- Can the income that previously supported one household now adequately support two? Many people begin to cohabitate, as roommates or romatically, in order to maximize the savings benefit of one household over two. A recent report stated that 36% of Americans monthly spending about equals their income, and 19% of Americans spend more each month than they earn; in other words, the majority of Americans are struggling to make ends meet as is. Separation requires both parties to take a hard look at their budgets, living arrangements, and lifestyles. Sitting down to work through the numbers will help you to avoid moving out only to find that you can’t afford the situation you’ve created for yourself. You may need to save up a little more, reduce some expenses, or reconsider your employment situation before making any drastic changes.
- Do you have copies of important financial records? Once you leave the marital home, you may not have access to all important financial records; worse yet, some important records may suddenly “disappear.” If you don’t have access to documents either online or by contacting financial institutions directly, make copies before you leave. Make copies of your tax returns, including attachments and schedules, mortgage statements, bank statements, investment statements, records of home improvements, car titles, loan documents, retirement benefits, and insurance policies. This is by no means a comprehensive list; the bottom line is get as much information as you reasonably and legally can while it is accessible to you. While you can likely obtain documentation through legal channels later (assuming the documentation still exists), those methods can increase both time and expenses.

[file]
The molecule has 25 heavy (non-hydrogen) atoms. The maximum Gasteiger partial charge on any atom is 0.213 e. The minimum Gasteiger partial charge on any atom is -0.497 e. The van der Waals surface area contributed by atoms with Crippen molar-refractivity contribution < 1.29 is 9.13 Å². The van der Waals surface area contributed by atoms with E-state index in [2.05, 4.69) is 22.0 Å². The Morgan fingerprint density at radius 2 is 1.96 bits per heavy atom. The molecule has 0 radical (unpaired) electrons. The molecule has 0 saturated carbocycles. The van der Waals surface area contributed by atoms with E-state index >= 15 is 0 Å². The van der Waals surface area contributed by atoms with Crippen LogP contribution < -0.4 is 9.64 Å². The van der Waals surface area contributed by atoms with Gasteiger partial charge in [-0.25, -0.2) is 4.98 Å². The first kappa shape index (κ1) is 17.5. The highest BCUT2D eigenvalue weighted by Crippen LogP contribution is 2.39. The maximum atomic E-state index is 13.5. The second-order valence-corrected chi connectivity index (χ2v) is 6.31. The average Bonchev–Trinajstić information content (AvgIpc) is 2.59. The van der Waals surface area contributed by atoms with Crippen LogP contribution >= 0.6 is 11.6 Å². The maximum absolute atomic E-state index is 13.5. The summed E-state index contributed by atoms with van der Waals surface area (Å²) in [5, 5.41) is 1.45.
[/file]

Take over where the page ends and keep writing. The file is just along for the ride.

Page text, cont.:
- Do you have the personal property and home furnishings that you want in your possession?Keep in mind that just because you take it with you, doesn’t mean you get to keep it; and, just because you leave it, doesn’t mean you can’t have it. However, it can be difficult to sort out property months after a separation. While monetary adjustments can be made to make sure an estate is divided fairly, some things just aren’t replaceable. Take the items of particular importance with you, assuming you and your spouse aren’t at odds about who is keeping them. Personal items such as clothing, shoes, toiletries, identification/passport, and memorabilia generally aren’t much of an issue. At a minimum, make a list of all property in the marital residence, room by room, and make notes about when the items were acquired. Take photos/videos of all items, especially those of higher value/significance.